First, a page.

Louise Findlay – BA (Hons) Cert.Ed.
Having taken early retirement from teaching in 2011, Louise now works in her studio in North Yorkshire, teaching privately and producing work for exhibition and commissioned pieces.
The colour and structure of plants and flowers are the most important aspects of her botanical work. She is predominantly interested in nature’s delivery of exquisite colours and the way in which flowers and plants can suggest fragility and grace or architectural splendour. Scale too can also be a strong factor. Louise particularly enjoys working on a very large scale as she enjoys emphasising the sheer beauty of a specimen.
Louise tries to embrace the accuracy and detail of botanical art but prefers to approach botanical subjects from a more painterly perspective.
Louise is drawn to both wild open and farmed, agricultural land within Northern England and also the Highlands of Scotland.
She finds the land constantly compelling and is attracted to the ever-changing seasons and weather conditions. Most of her work is initiated in situ and completed in the studio. By referring to the many sketches she makes and photographs she takes, this process allows her to be more creative with materials. Her work is constantly evolving and is always inspired by colour, light and texture.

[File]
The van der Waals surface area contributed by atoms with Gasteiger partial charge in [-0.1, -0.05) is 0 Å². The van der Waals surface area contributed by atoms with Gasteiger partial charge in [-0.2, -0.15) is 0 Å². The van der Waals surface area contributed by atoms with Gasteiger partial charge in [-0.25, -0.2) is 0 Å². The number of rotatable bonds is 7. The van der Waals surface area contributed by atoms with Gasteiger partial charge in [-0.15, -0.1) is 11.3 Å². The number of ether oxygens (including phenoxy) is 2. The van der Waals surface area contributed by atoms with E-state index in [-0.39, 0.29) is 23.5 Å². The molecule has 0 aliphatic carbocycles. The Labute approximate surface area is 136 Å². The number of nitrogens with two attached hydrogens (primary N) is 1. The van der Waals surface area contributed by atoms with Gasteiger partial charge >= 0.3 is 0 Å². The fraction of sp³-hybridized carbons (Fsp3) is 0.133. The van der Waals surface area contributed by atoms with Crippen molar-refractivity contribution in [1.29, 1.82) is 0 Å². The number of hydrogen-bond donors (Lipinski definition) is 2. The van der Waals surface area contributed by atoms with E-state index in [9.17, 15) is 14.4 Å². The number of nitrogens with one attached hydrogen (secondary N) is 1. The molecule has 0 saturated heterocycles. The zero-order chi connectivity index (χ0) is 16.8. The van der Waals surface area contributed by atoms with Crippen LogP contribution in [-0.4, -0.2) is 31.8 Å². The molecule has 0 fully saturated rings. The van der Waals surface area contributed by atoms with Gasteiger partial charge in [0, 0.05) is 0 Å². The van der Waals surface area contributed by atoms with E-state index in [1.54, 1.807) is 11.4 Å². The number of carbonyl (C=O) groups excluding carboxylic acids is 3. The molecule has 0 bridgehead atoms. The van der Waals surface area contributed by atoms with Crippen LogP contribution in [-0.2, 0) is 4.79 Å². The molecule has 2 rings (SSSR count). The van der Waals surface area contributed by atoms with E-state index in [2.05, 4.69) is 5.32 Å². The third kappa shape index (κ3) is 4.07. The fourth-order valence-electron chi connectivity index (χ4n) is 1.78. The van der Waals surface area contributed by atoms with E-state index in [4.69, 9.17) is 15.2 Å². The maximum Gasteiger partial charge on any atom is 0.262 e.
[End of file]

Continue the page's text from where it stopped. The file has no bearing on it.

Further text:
Louise endeavours to convey and project through her paintings a sense of atmosphere and the essence of a place; sometimes using pictorial references to establish a definable composition but increasingly attempting to create a balance between representation and expressive creativity. She finds the combination of realism and abstraction an ever-challenging prospect.
Louise exhibits frequently at The Station in Richmond and she is always seeking new venues to showcase an ever increasing portfolio.
Louise finds the organic nature and structure of plants an enjoyable parallel to the architectural structure and symmetry of buildings. She is interested in historical architecture but prefers more commonplace buildings such as cafes and florist shops; shop windows provide fascinating reflections.
Previously Louise has worked on several projects including a series of watercolours recording the historic buildings of Yarm High Street on Teesside.
Commissioned work is welcome, subject matter, scale and medium is all open for discussion. Louise has a busy schedule and allocates only a small percentage of her time to such pieces of work.